Chris Johnson proudly displays a model of the "Iris" well-cover from the Transport 3
Unfortunately, no working prototype
of the new no-holds-barred Transport 3 CD transport was available
for us to view, but Chris did demonstrate a working model of its
"Iris" well-cover, whose name, I presume, was borrowed
from that of the physically and operationally-similar adjustable
diaphragm of thin overlapping plates used in a camera lens to control the admission of light. This deceptively simple
apparatus gives the Transport 3 a very unique appearance and will
certainly appeal to those who demand aesthetic as well as musical
beauty from their audio components.
Surprisingly absent from Sonic Frontiers'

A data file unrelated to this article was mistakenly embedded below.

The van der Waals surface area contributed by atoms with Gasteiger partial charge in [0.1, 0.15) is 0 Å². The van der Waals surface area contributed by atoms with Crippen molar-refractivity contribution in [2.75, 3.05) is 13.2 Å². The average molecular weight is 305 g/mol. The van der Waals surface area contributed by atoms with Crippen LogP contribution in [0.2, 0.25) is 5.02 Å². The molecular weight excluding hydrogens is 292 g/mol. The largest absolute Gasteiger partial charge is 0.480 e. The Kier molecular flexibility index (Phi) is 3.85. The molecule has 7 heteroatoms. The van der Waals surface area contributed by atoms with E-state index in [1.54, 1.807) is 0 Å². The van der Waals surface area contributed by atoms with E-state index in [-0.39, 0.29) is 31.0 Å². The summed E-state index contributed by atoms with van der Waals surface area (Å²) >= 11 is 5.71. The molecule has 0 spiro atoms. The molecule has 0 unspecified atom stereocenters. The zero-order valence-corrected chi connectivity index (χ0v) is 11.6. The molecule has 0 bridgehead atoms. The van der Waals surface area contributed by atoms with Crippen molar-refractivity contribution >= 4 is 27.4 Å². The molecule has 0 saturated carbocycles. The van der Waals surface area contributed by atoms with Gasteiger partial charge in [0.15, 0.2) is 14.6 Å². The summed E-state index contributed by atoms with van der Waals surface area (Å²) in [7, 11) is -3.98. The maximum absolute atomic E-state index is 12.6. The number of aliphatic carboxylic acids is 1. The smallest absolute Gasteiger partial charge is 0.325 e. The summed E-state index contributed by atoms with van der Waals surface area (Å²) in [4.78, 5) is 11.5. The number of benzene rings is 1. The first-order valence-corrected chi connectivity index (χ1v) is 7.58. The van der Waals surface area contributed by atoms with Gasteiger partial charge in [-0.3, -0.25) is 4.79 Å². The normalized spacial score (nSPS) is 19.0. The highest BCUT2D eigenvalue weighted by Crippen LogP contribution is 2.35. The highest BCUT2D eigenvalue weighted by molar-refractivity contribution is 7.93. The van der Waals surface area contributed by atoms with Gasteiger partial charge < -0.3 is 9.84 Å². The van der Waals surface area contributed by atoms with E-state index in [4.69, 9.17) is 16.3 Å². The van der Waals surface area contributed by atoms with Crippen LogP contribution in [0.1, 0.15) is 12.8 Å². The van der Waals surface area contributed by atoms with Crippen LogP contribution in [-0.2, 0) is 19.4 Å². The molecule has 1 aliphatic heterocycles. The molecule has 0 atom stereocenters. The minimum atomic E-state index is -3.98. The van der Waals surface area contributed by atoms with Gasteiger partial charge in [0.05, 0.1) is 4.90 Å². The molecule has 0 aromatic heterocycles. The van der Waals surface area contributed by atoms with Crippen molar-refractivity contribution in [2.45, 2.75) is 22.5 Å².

facility were listening rooms in which listening tests could be
performed on the latest designs and prototypes. Chris Johnson informed
us that their designers prefer to independently perform extended
listening tests on such prototypes in their home systems. In addition
to their own listening tests, Sonic Frontiers gathers input during
a product's design cycle from a select group of local audiophiles
in whose ears they trust.
"Let's see, we'll take one of those, and two of those..."
Throughout the remainder of the tour,
Chris continued to impress us with his technical knowledge of,
and boundless enthusiasm for, his product line. Being privy to
some of Sonic Frontiers' latest product developments, it was hard
not to share in his enthusiasm.
In a scant six years, Sonic Frontiers
has beaten the odds and become a real force to reckon with in
the world of high-end audio. If they stay their current course,
maintaining the level of innovation, customer service, and commitment
to sonic excellence that were much in evidence during our tour
of their factory, then there's every reason to believe that they
will continue in that role well into the future.
-- Andrew Chasin